it has been a wonderful week of creativity, inspiration and most of all, wondering speculation.
I have had the pleasure of visiting the Klimt exhibit in Milan which featured 28 of his spectacular painting spanning from his early training years to his signature style. The exhibit was very through and it provided a free audio tour that walked the spectator through the most significant works of Klimt himself and some of the work of his contemporary Viennese Secessionist artists. I'm not going to divulge on everything, but I'll examine a few paintings from this exhibition.
What I always admired most from Klimt was his ability to adapt and experiment. Not only his signature style is recognizable world-wide, but he proved to be an extraordinary Natural Realism artist and an impeccable abstract landscape artist.
Below are the paintings that I found the most exciting from the exhibition:
In his earlier years Klimt focused on understanding the figure in its entirety and followed a pre-secessionist classical approach that allowed him to develop his impeccable attention to the human figure, even in his later work. Don't you love when you find out an abstract artist can actually paint realistically too? This proves his genius.
Not much later his well known style starts to emerge as he chooses expression over extreme realism. In "Will o'the Wisps" Klimt exercises freedom manipulating and stretching figures and creates tension by almost filling the entire canvas with abstract shapes that resemble hair and waves. The women in his paintings here become ethereal and almost unnerving as they stare at the viewer sensually, almost inviting him into their world.
As we can see the abstraction continues in "Flowing waters" but this time with a nod toward a more developed figure, notice however that the abstraction of the waters once again takes over the canvas and the figures are being carried by the waves, rather than take action in them as if the forces of Nature prevail. This could also be a metaphor for the forces of sensuality and passion, as they are rapid and wild as these waters. The theme of the sensual woman as the essence of humanity carries over in just about any figurative work of his from now on.
The theme of woman/nature is evident in his landscape work as well. Notice how this sunflower is portrayed almost as a human figure and precisely a woman. The leaves and flowers almost form a dress beneath a "face" that is represented by the sunflower. When the viewer stands in front of this particular work it is as if the flower is looking down at him. It is quite amazing. So different from Van Gogh's sunflowers where the flowers represent what they are and the cycle of life. You can also notice in this work how the artistic climate at the time deeply affected Klimt: he is most definitely incorporating a mixture of Expressionism and Pointillism that was very popular in France, Germany and other parts of Europe. This really was one of the most fertile and diverse periods in the History of Painting.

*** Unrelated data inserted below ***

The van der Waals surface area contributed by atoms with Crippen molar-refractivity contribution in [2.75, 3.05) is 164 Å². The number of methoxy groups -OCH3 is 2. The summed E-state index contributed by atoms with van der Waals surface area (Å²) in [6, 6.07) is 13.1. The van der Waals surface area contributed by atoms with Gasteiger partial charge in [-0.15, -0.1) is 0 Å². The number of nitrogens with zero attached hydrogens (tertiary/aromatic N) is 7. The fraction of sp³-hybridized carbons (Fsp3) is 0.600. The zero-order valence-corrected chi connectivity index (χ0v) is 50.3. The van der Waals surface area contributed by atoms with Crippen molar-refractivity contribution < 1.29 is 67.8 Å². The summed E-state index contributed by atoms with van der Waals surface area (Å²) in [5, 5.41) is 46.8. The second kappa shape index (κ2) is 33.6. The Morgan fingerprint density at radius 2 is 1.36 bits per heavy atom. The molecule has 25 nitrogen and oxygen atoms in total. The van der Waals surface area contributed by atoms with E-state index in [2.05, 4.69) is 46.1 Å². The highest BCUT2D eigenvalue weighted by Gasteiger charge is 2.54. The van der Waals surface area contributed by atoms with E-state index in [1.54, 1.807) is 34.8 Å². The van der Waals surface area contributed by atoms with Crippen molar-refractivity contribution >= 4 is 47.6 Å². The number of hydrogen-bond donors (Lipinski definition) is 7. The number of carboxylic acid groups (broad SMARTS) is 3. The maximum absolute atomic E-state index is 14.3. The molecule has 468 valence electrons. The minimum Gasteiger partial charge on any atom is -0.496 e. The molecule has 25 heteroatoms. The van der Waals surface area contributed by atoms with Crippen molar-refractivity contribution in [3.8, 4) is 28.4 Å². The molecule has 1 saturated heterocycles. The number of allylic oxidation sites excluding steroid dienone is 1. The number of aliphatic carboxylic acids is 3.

This was probably my favorite piece of the exhibition. The exquisite sinuous lines once again highlight the sensual nature of this very vertical piece. "Judith II" is holding the head of John the Baptist, which is almost completely swallowed by her skirt. Klimt's work becomes very flat in nature with the exception of the figures' skin that still holds not only tridimensionality but also luminosity. The movement once again has a flow to much like the one of a fish or mermaid. At this point of his career Klimt was studying traditional Japanese painting and it influenced him greatly. There is a sense of nervousness once again in Salome' (Judith), almost hysteric, that is hard to describe: the clenching of the hands, the blank stare into the void, the inhuman torsion of her body, almost as if her murderous act was about to have negative consequences rather than reward. It's also important to notice that at the time a new woman started emerging, a woman that charmed artists and men with her sexual innuendos: la femme fatale. Mischievous and dangerous, the femme fatale could bring men to their knees and in the worse case scenario as portrayed here, death.
"Adam and Eve" is on of the few incomplete works, but nevertheless an amazing painting. Klimt died around the time he was painting it. I love this one and the luminosity of her skin. She is very different from the usual woman he painted. She is not thin and feeble, she is voluptuous and has a classical and Rubenesque figure. She represents fertility and motherhoood, she is gentle and pure, almost virginal. Notice how the man becomes a backdrop behind her. His eyes are closed as if Klimt wanted to say that he is not aware and alive as she is. This is a spectacular piece in person and it concluded the show.
I hope you enjoyed my little rant and that it helped you understand the artist better, if you need any additional explanations or questions please feel free to comment below, or any kind of comments are appreciated.
I will possibly post again tonight, as I have new work to show, if not tonight, definitely as some point this week.
See you soon.